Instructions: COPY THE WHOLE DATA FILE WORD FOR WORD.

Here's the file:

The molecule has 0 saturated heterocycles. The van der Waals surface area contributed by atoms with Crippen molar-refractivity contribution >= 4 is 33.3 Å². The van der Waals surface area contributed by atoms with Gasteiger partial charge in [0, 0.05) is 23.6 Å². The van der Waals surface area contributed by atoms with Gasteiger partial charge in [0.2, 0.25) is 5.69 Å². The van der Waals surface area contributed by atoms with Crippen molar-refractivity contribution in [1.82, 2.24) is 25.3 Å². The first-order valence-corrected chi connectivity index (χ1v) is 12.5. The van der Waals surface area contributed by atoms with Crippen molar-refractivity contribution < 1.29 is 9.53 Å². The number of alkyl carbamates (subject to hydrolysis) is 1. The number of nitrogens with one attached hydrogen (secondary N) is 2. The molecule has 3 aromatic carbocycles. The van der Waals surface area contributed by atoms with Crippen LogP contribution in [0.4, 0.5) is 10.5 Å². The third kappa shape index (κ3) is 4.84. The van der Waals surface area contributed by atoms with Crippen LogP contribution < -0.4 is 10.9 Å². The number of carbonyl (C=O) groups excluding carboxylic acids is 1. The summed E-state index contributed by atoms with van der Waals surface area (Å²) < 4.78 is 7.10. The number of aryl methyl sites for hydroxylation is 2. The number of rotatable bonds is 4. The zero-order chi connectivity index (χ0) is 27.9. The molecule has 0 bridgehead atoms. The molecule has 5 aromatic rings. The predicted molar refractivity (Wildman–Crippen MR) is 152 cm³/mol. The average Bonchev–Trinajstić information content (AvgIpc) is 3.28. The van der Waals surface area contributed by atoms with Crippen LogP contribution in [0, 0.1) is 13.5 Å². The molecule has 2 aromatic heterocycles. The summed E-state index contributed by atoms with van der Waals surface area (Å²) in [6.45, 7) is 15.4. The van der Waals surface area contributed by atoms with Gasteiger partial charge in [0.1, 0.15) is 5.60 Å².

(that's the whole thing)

The molecule has 0 saturated heterocycles. The van der Waals surface area contributed by atoms with Crippen molar-refractivity contribution >= 4 is 33.3 Å². The van der Waals surface area contributed by atoms with Gasteiger partial charge in [0, 0.05) is 23.6 Å². The van der Waals surface area contributed by atoms with Gasteiger partial charge in [0.2, 0.25) is 5.69 Å². The van der Waals surface area contributed by atoms with Crippen molar-refractivity contribution in [1.82, 2.24) is 25.3 Å². The first-order valence-corrected chi connectivity index (χ1v) is 12.5. The van der Waals surface area contributed by atoms with Crippen molar-refractivity contribution < 1.29 is 9.53 Å². The number of alkyl carbamates (subject to hydrolysis) is 1. The number of nitrogens with one attached hydrogen (secondary N) is 2. The molecule has 3 aromatic carbocycles. The van der Waals surface area contributed by atoms with Crippen LogP contribution in [0.4, 0.5) is 10.5 Å². The third kappa shape index (κ3) is 4.84. The van der Waals surface area contributed by atoms with Crippen LogP contribution < -0.4 is 10.9 Å². The number of carbonyl (C=O) groups excluding carboxylic acids is 1. The summed E-state index contributed by atoms with van der Waals surface area (Å²) < 4.78 is 7.10. The number of aryl methyl sites for hydroxylation is 2. The number of rotatable bonds is 4. The zero-order chi connectivity index (χ0) is 27.9. The molecule has 0 bridgehead atoms. The molecule has 5 aromatic rings. The predicted molar refractivity (Wildman–Crippen MR) is 152 cm³/mol. The average Bonchev–Trinajstić information content (AvgIpc) is 3.28. The van der Waals surface area contributed by atoms with Crippen LogP contribution in [0, 0.1) is 13.5 Å². The molecule has 2 aromatic heterocycles. The summed E-state index contributed by atoms with van der Waals surface area (Å²) in [6.45, 7) is 15.4. The van der Waals surface area contributed by atoms with Gasteiger partial charge in [0.1, 0.15) is 5.60 Å².